President Trump gives command for drivers to start their engines at Daytona 500

DAYTONA BEACH, Florida — President Donald Trump delivered the command for drivers to start their engines ahead of the 62nd Daytona 500 on Sunday.

“Daytona International Speedway, we love our country and it’s truly an honor to be with all of you at the Great American Race,” Trump said. “Gentlemen, start your engines.”

Before making the command, Trump delivered remarks to the crowd just after 2:30 p.m. ET. He spoke for approximately four minutes at a podium set up in victory lane.

“For 500 heart-pounding miles, these fierce competitors will chase the checkered flag, fight for the Harley J. Earl trophy and make their play for pure American glory,” Trump said in those comments. And that’s what it is. Pure American glory.”

In an interview with Fox just before giving the command, Trump said he viewed the Daytona 500 “as almost a patriotism kind of thing.”

After arriving at Daytona International Speedway before the race, Trump was met at the Daytona Beach International Airport located behind the track by the France family. The family founded NASCAR in the 1940s. Former NASCAR CEO Brian France endorsed Trump for president at a 2016 rally for the then-candidate.

Per a pool report from the White House press corps following the president, France stepped off Air Force One with the president. It would be the first public appearance at a race for the former CEO of NASCAR since he was arrested for DWI and drug possession in August of 2018.

Trump’s appearance at Daytona is the first for a sitting president since 2004, when George W. Bush came to the race. The president was invited to Daytona by Rep. Michael Waltz (R), the U.S. House member who represents the area of Florida that includes Daytona Beach.

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Daytona 500 wrecks
Chase Elliott (9), Ricky Stenhouse Jr. (17), Brad Keselowski (2), Kyle Larson (42), Ty Dillon (13) and Alex Bowman (88) wreck in Turn 3 during the NASCAR Daytona 500 auto race at Daytona International Speedway, Sunday, Feb. 17, 2019, in Daytona Beach, Fla. (AP Photo/Gary McCullough)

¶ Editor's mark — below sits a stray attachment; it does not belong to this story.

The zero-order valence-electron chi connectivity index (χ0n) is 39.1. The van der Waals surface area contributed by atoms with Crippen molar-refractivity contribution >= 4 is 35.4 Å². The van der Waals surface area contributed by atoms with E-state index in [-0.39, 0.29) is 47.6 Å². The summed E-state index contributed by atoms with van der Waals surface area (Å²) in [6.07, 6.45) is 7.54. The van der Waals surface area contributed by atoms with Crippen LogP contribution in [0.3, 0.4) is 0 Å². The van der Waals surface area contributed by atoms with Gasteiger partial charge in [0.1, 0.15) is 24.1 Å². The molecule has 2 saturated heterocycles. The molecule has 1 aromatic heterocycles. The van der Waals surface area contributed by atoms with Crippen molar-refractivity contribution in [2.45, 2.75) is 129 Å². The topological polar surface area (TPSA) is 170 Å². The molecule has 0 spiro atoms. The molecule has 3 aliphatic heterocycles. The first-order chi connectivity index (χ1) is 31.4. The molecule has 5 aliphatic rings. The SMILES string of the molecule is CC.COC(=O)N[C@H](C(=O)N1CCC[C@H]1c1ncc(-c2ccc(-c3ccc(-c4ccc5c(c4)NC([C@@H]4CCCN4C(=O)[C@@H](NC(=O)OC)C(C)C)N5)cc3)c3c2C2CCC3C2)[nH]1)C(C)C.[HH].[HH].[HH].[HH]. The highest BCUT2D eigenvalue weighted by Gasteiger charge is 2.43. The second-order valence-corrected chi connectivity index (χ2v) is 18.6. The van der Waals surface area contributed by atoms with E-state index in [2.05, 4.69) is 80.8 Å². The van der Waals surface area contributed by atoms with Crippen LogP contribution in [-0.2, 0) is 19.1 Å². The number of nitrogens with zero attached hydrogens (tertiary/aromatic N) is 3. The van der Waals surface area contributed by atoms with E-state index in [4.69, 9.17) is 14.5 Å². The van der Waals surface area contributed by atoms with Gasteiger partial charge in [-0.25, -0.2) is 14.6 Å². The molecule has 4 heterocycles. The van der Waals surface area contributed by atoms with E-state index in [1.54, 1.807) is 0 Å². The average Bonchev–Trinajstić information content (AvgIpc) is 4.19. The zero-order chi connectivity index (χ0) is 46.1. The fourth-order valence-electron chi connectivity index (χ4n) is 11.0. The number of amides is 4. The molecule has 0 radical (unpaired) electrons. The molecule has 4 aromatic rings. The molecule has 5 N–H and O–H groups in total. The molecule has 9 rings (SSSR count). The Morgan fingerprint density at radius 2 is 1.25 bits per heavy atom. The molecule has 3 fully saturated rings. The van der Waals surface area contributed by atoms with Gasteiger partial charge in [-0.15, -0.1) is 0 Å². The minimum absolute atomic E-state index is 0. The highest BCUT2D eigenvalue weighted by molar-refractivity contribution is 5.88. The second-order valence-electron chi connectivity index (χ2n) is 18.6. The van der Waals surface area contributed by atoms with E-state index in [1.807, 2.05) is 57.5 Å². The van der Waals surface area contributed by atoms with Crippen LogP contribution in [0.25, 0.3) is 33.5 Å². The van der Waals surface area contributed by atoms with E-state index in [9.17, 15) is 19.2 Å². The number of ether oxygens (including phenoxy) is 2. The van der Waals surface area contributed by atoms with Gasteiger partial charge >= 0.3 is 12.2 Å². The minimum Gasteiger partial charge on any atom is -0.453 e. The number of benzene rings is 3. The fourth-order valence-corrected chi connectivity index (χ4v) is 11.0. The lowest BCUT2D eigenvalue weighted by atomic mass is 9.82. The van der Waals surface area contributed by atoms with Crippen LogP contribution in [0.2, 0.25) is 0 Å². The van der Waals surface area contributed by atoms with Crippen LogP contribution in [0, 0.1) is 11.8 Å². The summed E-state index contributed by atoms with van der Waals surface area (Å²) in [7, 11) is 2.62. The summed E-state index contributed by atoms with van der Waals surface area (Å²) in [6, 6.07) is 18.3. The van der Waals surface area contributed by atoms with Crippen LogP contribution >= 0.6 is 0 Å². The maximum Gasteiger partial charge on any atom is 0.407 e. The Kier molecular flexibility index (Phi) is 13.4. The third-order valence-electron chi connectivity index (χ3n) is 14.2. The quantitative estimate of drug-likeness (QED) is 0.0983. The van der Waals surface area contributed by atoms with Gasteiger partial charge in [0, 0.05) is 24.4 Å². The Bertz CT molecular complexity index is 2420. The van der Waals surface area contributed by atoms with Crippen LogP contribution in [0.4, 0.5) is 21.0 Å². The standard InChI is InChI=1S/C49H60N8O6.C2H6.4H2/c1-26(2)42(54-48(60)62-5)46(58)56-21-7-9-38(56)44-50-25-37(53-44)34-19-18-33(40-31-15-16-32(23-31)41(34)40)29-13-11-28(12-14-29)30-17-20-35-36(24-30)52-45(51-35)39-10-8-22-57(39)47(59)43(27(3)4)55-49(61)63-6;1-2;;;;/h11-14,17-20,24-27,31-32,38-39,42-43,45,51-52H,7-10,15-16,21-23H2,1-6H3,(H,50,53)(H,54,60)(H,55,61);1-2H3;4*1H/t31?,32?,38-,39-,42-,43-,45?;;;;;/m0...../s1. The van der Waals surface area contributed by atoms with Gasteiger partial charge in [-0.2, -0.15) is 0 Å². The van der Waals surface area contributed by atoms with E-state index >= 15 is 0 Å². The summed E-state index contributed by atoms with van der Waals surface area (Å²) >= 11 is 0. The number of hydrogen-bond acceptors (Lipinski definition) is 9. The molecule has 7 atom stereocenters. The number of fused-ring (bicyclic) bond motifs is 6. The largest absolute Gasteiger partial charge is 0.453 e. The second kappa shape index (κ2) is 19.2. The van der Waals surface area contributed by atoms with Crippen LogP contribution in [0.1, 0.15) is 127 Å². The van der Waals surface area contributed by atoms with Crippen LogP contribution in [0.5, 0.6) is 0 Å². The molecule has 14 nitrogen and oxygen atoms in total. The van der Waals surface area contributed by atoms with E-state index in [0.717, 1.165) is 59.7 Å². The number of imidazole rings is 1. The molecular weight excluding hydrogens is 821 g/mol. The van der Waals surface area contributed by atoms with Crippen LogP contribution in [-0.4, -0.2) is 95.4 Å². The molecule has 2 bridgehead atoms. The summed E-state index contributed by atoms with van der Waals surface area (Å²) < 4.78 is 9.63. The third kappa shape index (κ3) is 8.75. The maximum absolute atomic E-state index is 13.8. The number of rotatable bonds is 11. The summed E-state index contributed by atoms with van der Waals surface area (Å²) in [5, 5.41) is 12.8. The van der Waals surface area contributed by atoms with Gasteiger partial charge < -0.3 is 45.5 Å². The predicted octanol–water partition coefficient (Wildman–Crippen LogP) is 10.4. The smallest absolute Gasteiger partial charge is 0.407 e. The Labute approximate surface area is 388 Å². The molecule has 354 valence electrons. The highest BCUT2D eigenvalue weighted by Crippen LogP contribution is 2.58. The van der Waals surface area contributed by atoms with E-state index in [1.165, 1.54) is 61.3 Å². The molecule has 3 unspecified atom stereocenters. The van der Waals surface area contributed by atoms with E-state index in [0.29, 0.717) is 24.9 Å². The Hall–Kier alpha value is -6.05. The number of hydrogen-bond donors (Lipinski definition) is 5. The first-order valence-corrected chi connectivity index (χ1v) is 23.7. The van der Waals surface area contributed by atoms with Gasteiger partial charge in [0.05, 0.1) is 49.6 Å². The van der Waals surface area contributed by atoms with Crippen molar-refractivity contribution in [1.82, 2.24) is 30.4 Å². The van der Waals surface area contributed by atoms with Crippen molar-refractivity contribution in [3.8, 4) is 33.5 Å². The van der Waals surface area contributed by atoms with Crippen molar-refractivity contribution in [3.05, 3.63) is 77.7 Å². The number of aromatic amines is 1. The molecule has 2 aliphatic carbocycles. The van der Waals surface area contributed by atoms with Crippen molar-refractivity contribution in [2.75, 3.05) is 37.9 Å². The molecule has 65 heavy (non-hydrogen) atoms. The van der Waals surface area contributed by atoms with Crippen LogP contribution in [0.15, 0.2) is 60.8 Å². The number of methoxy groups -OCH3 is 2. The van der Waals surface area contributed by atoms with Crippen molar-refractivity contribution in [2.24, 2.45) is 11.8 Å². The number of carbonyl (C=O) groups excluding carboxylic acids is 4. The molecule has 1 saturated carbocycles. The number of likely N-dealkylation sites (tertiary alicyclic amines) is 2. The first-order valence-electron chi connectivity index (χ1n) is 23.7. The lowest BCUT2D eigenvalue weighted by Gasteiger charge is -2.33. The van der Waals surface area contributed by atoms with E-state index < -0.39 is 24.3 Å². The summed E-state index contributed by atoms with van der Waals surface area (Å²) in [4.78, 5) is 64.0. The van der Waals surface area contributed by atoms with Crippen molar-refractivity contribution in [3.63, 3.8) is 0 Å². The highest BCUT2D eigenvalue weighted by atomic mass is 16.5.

Ryan Blaney (12), Aric Almirola (10), Paul Menard (21), David Ragan (38) and Matt DiBenedetto (95) start a multi-car wreck between Turns 3 and 4 during the NASCAR Daytona 500 auto race at Daytona International Speedway, Sunday, Feb. 17, 2019, in Daytona Beach, Fla. (AP Photo/Phelan M. Ebenhack)
Multiple cars, including Austin Dillon (3), Daniel Suarez (41), David Ragan (38), Paul Menard (21), Ryan Newman (6), Aric Almirola (10), Matt DiBenedetto (95), and Ryan Blaney (12) crash during a NASCAR Daytona 500 auto race Sunday, Feb. 17, 2019, at Daytona International Speedway in Daytona Beach, Fla. (AP Photo/Chris O'Meara)
Multiple cars, including Austin Dillon (3), Daniel Suarez (41), David Ragan (38), Paul Menard (21), Ryan Newman (6), Aric Almirola (10), Matt DiBenedetto (95) and Ryan Blaney (12) crash during a NASCAR Daytona 500 auto race Sunday, Feb. 17, 2019, at Daytona International Speedway in Daytona Beach, Fla. (AP Photo/Chris O'Meara)
Multiple cars, including Austin Dillon (3), Daniel Suarez (41), David Ragan (38), Paul Menard (21), Ryan Newman (6), Aric Almirola (10), Matt DiBenedetto (95) and Ryan Blaney (12) crash during a NASCAR Daytona 500 auto race Sunday, Feb. 17, 2019, at Daytona International Speedway in Daytona Beach, Fla. (AP Photo/Chris O'Meara)
Multiple cars crash during a NASCAR Daytona 500 auto race Sunday, Feb. 17, 2019, at Daytona International Speedway in Daytona Beach, Fla. (AP Photo/Jim Topper)
Erik Jones (20), William Byron (24), Brad Keselowski (2), and Brendan Gaughan (62) crash during a NASCAR Daytona 500 auto race Sunday, Feb. 17, 2019, at Daytona International Speedway in Daytona Beach, Fla. (AP Photo/David Graham)
Multiple cars crash during a NASCAR Daytona 500 auto race Sunday, Feb. 17, 2019, at Daytona International Speedway in Daytona Beach, Fla. (AP Photo/Jim Topper)
Multiple cars crash during a NASCAR Daytona 500 auto race Sunday, Feb. 17, 2019, at Daytona International Speedway in Daytona Beach, Fla. (AP Photo/Jim Topper)
Multiple cars crash during a NASCAR Daytona 500 auto race Sunday, Feb. 17, 2019, at Daytona International Speedway in Daytona Beach, Fla. (AP Photo/Jim Topper)
Ryan Blaney (12), Aric Almirola (10), Paul Menard (21), David Ragan (38) and Matt DiBenedetto (95) start a multi-car wreck between Turns 3 and 4 during the NASCAR Daytona 500 auto race at Daytona International Speedway Sunday, Feb. 17, 2019, in Daytona Beach, Fla. (AP Photo/Phelan M. Ebenhack)